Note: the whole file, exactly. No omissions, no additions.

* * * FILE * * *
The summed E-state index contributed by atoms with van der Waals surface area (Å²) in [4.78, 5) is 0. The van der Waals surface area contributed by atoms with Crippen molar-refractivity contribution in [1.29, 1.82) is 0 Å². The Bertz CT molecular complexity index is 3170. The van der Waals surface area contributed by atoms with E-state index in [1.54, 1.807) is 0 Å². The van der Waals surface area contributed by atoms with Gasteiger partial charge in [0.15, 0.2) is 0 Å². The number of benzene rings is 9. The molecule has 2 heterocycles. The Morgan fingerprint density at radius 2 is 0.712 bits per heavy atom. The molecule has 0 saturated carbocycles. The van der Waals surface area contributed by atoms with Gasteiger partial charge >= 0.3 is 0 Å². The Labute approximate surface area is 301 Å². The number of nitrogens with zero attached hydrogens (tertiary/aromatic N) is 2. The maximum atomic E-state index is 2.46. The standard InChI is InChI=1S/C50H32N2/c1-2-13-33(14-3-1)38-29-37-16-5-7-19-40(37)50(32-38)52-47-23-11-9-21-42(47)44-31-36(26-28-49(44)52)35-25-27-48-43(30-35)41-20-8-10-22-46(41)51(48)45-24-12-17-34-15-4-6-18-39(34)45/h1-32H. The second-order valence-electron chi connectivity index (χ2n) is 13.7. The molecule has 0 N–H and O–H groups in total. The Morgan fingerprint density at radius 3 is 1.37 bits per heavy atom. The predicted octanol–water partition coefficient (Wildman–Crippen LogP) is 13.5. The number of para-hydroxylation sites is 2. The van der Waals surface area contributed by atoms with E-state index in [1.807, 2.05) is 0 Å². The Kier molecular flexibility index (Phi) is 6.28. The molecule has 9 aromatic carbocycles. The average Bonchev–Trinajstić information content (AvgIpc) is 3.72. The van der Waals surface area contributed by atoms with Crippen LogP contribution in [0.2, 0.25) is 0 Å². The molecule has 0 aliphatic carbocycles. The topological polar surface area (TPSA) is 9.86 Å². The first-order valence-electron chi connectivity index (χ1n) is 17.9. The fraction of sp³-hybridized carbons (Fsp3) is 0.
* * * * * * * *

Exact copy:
The summed E-state index contributed by atoms with van der Waals surface area (Å²) in [4.78, 5) is 0. The van der Waals surface area contributed by atoms with Crippen molar-refractivity contribution in [1.29, 1.82) is 0 Å². The Bertz CT molecular complexity index is 3170. The van der Waals surface area contributed by atoms with E-state index in [1.54, 1.807) is 0 Å². The van der Waals surface area contributed by atoms with Gasteiger partial charge in [0.15, 0.2) is 0 Å². The number of benzene rings is 9. The molecule has 2 heterocycles. The Morgan fingerprint density at radius 2 is 0.712 bits per heavy atom. The molecule has 0 saturated carbocycles. The van der Waals surface area contributed by atoms with Gasteiger partial charge >= 0.3 is 0 Å². The Labute approximate surface area is 301 Å². The number of nitrogens with zero attached hydrogens (tertiary/aromatic N) is 2. The maximum atomic E-state index is 2.46. The standard InChI is InChI=1S/C50H32N2/c1-2-13-33(14-3-1)38-29-37-16-5-7-19-40(37)50(32-38)52-47-23-11-9-21-42(47)44-31-36(26-28-49(44)52)35-25-27-48-43(30-35)41-20-8-10-22-46(41)51(48)45-24-12-17-34-15-4-6-18-39(34)45/h1-32H. The second-order valence-electron chi connectivity index (χ2n) is 13.7. The molecule has 0 N–H and O–H groups in total. The Morgan fingerprint density at radius 3 is 1.37 bits per heavy atom. The predicted octanol–water partition coefficient (Wildman–Crippen LogP) is 13.5. The number of para-hydroxylation sites is 2. The van der Waals surface area contributed by atoms with E-state index in [1.807, 2.05) is 0 Å². The Kier molecular flexibility index (Phi) is 6.28. The molecule has 9 aromatic carbocycles. The average Bonchev–Trinajstić information content (AvgIpc) is 3.72. The van der Waals surface area contributed by atoms with Crippen LogP contribution in [0.2, 0.25) is 0 Å². The molecule has 0 aliphatic carbocycles. The topological polar surface area (TPSA) is 9.86 Å². The first-order valence-electron chi connectivity index (χ1n) is 17.9. The fraction of sp³-hybridized carbons (Fsp3) is 0.